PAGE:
View Synonyms
[ UK /dɪslə‍ʊkˈe‍ɪʃən/ ]
[ US /dɪˈsɫoʊˈkeɪʃən/ ]
  1. an event that results in a displacement or discontinuity
  2. the act of disrupting an established order so it fails to continue
    his warning came after the breakdown of talks in London
    the social dislocations resulting from government policies
  3. a displacement of a part (especially a bone) from its normal position (as in the shoulder or the vertebral column)
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How To Use dislocation In A Sentence

  • Family dislocation has obvious social and emotional costs, especially for the children who lose a parent and often a source of income.
  • Voting for the monorail system, terming it as a ‘superior alternative’, the letter added that its advantages were that it did not include any demolition and dislocation of existing traffic even during the construction stages.
  • A fracture dislocation occurs across a joint and involves abnormal displacement of the joint surfaces from one another.
  • It focuses on short-term dislocations and uncontrollable cyclical changes, producing constant disappointment and encouraging inappropriate transactional responses. American Chronicle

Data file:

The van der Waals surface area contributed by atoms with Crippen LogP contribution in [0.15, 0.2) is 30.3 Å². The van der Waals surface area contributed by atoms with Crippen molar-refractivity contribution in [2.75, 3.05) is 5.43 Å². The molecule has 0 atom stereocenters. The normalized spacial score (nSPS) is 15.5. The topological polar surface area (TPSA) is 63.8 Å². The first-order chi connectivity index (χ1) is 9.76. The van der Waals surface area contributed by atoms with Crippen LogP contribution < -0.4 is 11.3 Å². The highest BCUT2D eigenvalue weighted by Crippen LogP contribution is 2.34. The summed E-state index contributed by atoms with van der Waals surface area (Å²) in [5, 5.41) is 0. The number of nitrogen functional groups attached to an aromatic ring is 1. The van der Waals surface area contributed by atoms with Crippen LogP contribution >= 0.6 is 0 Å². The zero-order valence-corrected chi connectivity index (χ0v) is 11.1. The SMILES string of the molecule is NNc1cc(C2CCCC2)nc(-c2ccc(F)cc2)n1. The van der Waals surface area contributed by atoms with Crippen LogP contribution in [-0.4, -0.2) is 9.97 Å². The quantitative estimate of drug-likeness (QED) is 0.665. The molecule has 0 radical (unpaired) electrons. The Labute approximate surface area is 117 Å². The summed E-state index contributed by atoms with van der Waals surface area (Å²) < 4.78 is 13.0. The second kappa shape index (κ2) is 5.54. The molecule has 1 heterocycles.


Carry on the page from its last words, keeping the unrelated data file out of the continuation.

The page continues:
• Basically the blood supply to the bone is cut off or depleted during dislocation and if this occurs for long enough the bone dies.
  • Overlap of bone margins may indicate a dislocation, and a second view should confirm this.
  • Another cause of jaw joint problems is previous jaw injuries, such as dislocation.
  • Zachriel: Rapid climate change will result in agricultural failure, flooding of highly populated coastal areas, dislocation, disease, migration, mass extinctions, political instability and human suffering. About: Blinded by Science
  • Dislocation of the atlo-axoid articulation (_os juguli_) he tells us threatens speedy death. Gilbertus Anglicus Medicine of the Thirteenth Century
  • Dislocation also occurred when Buddhist sutras and commentaries were cut up, dispersed, and sometimes reformatted in calligraphy model books (tekagami).
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